Take the city of Chicago, theatre of the greatest fires of modern times, and we find that in 1893 there were 1,675 more actual fires than in 1892, an increase of nearly fifty per cent., increasing at that ratio wouid mean 35.500 more fires in 1913 than occurred in 1893. It is not the purpose of this paper to deal with the cause of iires, but rather with how to put them out. They are always with you and when you least expect them the alarm tells you they need your attention. In my judgment there is no branch of engineering that is more in need of being pushed than that of water supply for fire extinguishing purposes. We read occasionally a newspaper account of a big fire and see that a second, then a third and then a special alarm was sent in, and then that twenty or thirty steamers were playing on the fire. The question that the water supply engineer asks of himself on such occasions is, were they all supplied ? Who of us in planning for the destructive conflagrations that must come to all cities, think of what it means to provide a supply for thirty engines? Those of us who think of this problem over the drafting table or in the field when there are no signs of fire, must pause at times and think what a supply for thirty steamers means. Chief Swenie, of Chicago, told me not long ago that he could place fifty-five engines around the store of Marshall Field & Co., and no one of them would be obliged to stretch more than 500 feet of hose. I have provided a supply for thirty engines in Detroit, all working through short lines of hose, by placing double hydrants with six inch vaives and eight inch feed pipes on large supply mains. In fire departments, as in all other branches of science and art, there is a disposition to enlarge. Each fire has its lesson and brings its demand for apparatus of greater power. So, while the events of to-day are in the minds of the underwriters and the Fire Chief, the water supply engineer is dealing with the future. He must be planning for the work that is to come, perhaps after he has laid aside the thoughts and burdens of life, and sailed out upon the unknown sea that rolls around the world. And that, Mr. Chairman and gentlemen of the Convention, is what a water supply engineer can do in a fire department.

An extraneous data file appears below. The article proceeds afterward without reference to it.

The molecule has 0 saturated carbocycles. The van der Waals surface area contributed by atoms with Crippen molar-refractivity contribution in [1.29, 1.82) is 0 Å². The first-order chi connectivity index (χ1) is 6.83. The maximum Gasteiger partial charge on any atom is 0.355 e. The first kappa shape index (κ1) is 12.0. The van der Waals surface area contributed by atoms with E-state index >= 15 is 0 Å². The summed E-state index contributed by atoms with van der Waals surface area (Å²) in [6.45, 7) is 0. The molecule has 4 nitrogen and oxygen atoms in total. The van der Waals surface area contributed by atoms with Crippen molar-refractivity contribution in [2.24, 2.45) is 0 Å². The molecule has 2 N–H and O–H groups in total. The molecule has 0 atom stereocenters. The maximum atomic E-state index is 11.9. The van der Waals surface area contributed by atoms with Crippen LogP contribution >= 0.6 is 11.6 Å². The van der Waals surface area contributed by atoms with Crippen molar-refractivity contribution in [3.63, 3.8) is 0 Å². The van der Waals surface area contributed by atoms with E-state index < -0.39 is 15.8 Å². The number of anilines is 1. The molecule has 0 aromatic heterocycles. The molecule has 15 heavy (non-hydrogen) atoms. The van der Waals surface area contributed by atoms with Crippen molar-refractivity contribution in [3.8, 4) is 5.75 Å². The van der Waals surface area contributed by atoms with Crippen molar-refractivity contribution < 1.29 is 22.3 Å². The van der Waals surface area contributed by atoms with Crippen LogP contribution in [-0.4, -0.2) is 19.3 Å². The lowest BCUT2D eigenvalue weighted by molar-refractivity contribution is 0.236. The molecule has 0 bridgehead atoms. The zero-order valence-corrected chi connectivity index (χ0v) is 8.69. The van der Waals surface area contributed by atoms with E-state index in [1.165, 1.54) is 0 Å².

We may not live to see the improvements that must come in the fire service, but I venture the prediction that a future generation will see fire engines in two parts, pump and boiler, operated and propelled possibly by electricity, with a lifting capacity of 5,000 gallons per minute. We think 3 inch hose is too heavy now, but four-inch will eventually replace it, and 2 ½ inch streams will be the correct size for effective ground work. There is a tradition that the King of France once asked the grim Cardinal Richelieu how he proposed to feed all the soldiers marching out of Paris, and the reply was, ” Sire, that is the enemy’s affair.” How are we to supply these ponderous fire fighting machines. That is the ousiness of the water supply engineers of to-day.